HIGHEST ATAR: Victory graduate hasn’t stopped smiling
Seventeen-year-old Gympie student Abigail McAllister has described feeling overwhelmed with excitement and relief after securing the region's highest ATAR score for 2020.
The Victory College student opened her results at 7.30am on Saturday morning, read the rank of 99.7 and said she immediately started crying.
"I worked so hard this year and it was such a relief to actually hit that goal," Miss McAllister said.
"My dad was on the couch behind me and mum was still in bed so I went and woke her up.
"Dad came and hugged me, but mum was still kind of half asleep but said 'you did it?' and she went straight to putting it on Facebook because she was so happy for me."
Miss McAllister is the second eldest of five children and hasn't stopped studying since December last year.
"About 30-35 hours outside of school each week, it was a bit boring at times," she said.
"I kind of broke each week down into a subject, so in the morning I would go through all my notes and in the afternoon I would be practising questions.
"Then on a Saturday I would go through all six subjects."
Using an online ATAR calculator, Miss McAllister said she was predicted a 99.75, but was unsure if she would achieve it after how her external exams went.
"The Chemistry paper was just so different to everything we've learnt, so I felt like it was going to pull it down but it didn't which was good."
With a score as high as 99.7 Miss McAllister has the world at her feet but her choice is medicine.
Miss McAllister wants to be an Obstetrician and said she has put her QTAC application in for a Bachelor of Medical Science at the University of the Sunshine Coast.
"That's my undergraduate and if I get into that I get to bypass GAMSAT and go straight into Griffith's Doctor of Medicine afterwards," she said.
"It's seven years study but then I have another five years of training and study together after that."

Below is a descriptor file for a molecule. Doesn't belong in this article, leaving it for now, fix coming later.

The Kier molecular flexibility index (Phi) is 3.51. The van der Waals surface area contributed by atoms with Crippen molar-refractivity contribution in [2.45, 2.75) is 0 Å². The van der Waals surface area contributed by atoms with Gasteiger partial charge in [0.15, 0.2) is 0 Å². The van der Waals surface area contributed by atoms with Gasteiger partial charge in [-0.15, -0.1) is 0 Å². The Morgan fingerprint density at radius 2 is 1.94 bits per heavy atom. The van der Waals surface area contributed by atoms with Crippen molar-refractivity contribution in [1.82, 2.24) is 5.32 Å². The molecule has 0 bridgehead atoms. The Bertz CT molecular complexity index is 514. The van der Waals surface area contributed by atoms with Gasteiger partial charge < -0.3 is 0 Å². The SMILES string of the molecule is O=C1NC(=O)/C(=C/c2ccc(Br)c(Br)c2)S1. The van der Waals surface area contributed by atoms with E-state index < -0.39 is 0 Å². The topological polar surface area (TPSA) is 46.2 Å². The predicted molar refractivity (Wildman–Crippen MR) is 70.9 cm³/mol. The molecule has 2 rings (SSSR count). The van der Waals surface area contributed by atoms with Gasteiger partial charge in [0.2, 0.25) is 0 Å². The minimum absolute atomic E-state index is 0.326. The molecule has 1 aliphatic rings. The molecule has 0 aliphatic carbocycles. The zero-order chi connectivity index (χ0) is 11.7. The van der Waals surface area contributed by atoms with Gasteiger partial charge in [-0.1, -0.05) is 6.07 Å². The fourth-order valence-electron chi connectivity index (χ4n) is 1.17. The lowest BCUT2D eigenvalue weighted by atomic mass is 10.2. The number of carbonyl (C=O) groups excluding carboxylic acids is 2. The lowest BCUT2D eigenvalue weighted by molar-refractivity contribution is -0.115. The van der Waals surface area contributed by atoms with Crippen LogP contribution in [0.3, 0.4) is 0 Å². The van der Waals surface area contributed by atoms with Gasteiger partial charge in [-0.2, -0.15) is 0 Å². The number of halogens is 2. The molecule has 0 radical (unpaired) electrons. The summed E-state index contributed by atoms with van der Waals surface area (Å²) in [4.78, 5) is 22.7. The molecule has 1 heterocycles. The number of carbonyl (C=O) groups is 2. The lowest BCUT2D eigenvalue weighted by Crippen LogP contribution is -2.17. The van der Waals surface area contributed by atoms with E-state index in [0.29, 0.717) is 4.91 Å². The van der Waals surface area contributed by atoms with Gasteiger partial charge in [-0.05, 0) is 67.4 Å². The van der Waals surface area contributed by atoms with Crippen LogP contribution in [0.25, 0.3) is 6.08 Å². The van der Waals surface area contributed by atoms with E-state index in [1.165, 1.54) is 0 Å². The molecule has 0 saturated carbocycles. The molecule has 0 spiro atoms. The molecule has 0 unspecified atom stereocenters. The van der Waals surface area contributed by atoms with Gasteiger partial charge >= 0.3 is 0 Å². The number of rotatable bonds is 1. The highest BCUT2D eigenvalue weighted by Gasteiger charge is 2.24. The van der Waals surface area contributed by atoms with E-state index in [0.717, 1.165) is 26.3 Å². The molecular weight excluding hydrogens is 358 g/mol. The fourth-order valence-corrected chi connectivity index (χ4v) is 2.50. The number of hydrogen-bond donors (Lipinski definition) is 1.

With a total of 12 years of study and training it's a long road ahead but Miss McAllister said it's in God's plan for her.
Miss McAllister's mother Rebecca McAllister said she was "really relieved" and proud when she found out the news.
"She's just been working so hard for so long and it's just been such a dream of hers that I was honestly dreading the upset that possibly would've come if she hadn't got in," Mrs McAllister said.
"It's really fantastic to see her achieve her goals and be recognised because she's always been a quiet achiever."
As a Christian, Miss McAllister said she prayed about it "a lot" and asked, "Where do you want me to be?"
"I was in church one day and I just really feel like that was where God asked me to go, so that's where I'm going."
Miss McAllister said she has always been a high achiever but really started to knuckle down in the senior years of High School.
"When I got into 11 and 12, that was when I was really like this is it and went full on with study," she said.
Knowing she has likely achieved the highest score in the Gympie region, Miss McAllister said she was "really excited" and happy.
"I don't think I've really stopped smiling since Saturday," she said.
"It was a really big relief and I was like I actually have a chance at medicine now."
Miss McAllister also took out the Queensland Institute of Physics Award for her grades and said her principal told her she will be awarded Dux at next year's Alumni Night in January.
"I will be but we haven't done the ceremony yet," she said.
Her friends were also very proud and supportive of her achievement.
"We had a group chat for school with all the girls and they asked what I got and they just were really shocked and happy for me which was nice," Miss McAllister said.
Once Miss McAllister's score is adjusted through "regional adjustments" she believes it will become a 99.95.
"The universities do this, it is to take into account challenges that may be faced by regional students that those in cities don't have."
Schools or students who would like to share their results with The Gympie Times can email firstname.lastname@example.org